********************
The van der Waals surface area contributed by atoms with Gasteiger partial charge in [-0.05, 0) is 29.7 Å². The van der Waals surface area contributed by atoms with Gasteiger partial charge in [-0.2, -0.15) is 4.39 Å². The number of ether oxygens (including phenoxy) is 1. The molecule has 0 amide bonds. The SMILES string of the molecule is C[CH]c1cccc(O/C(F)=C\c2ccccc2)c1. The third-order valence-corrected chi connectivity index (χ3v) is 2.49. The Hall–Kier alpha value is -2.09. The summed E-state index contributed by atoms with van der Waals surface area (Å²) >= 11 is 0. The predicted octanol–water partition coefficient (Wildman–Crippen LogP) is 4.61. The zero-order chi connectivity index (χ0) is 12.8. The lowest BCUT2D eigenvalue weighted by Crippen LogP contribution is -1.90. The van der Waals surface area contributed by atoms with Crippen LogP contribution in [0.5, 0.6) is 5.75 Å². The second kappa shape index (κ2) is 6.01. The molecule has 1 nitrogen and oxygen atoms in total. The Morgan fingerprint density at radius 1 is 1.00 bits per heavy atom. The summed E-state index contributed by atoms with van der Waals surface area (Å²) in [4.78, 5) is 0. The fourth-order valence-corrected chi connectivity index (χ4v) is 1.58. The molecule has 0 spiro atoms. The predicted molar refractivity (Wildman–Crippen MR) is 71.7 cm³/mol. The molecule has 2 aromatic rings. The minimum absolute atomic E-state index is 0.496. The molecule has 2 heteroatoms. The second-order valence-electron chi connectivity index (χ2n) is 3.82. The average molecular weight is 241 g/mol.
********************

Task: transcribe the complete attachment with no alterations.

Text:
The van der Waals surface area contributed by atoms with Gasteiger partial charge in [-0.05, 0) is 29.7 Å². The van der Waals surface area contributed by atoms with Gasteiger partial charge in [-0.2, -0.15) is 4.39 Å². The number of ether oxygens (including phenoxy) is 1. The molecule has 0 amide bonds. The SMILES string of the molecule is C[CH]c1cccc(O/C(F)=C\c2ccccc2)c1. The third-order valence-corrected chi connectivity index (χ3v) is 2.49. The Hall–Kier alpha value is -2.09. The summed E-state index contributed by atoms with van der Waals surface area (Å²) >= 11 is 0. The predicted octanol–water partition coefficient (Wildman–Crippen LogP) is 4.61. The zero-order chi connectivity index (χ0) is 12.8. The lowest BCUT2D eigenvalue weighted by Crippen LogP contribution is -1.90. The van der Waals surface area contributed by atoms with Crippen LogP contribution in [0.5, 0.6) is 5.75 Å². The second kappa shape index (κ2) is 6.01. The molecule has 1 nitrogen and oxygen atoms in total. The Morgan fingerprint density at radius 1 is 1.00 bits per heavy atom. The summed E-state index contributed by atoms with van der Waals surface area (Å²) in [4.78, 5) is 0. The fourth-order valence-corrected chi connectivity index (χ4v) is 1.58. The molecule has 0 spiro atoms. The predicted molar refractivity (Wildman–Crippen MR) is 71.7 cm³/mol. The molecule has 2 aromatic rings. The minimum absolute atomic E-state index is 0.496. The molecule has 2 heteroatoms. The second-order valence-electron chi connectivity index (χ2n) is 3.82. The average molecular weight is 241 g/mol.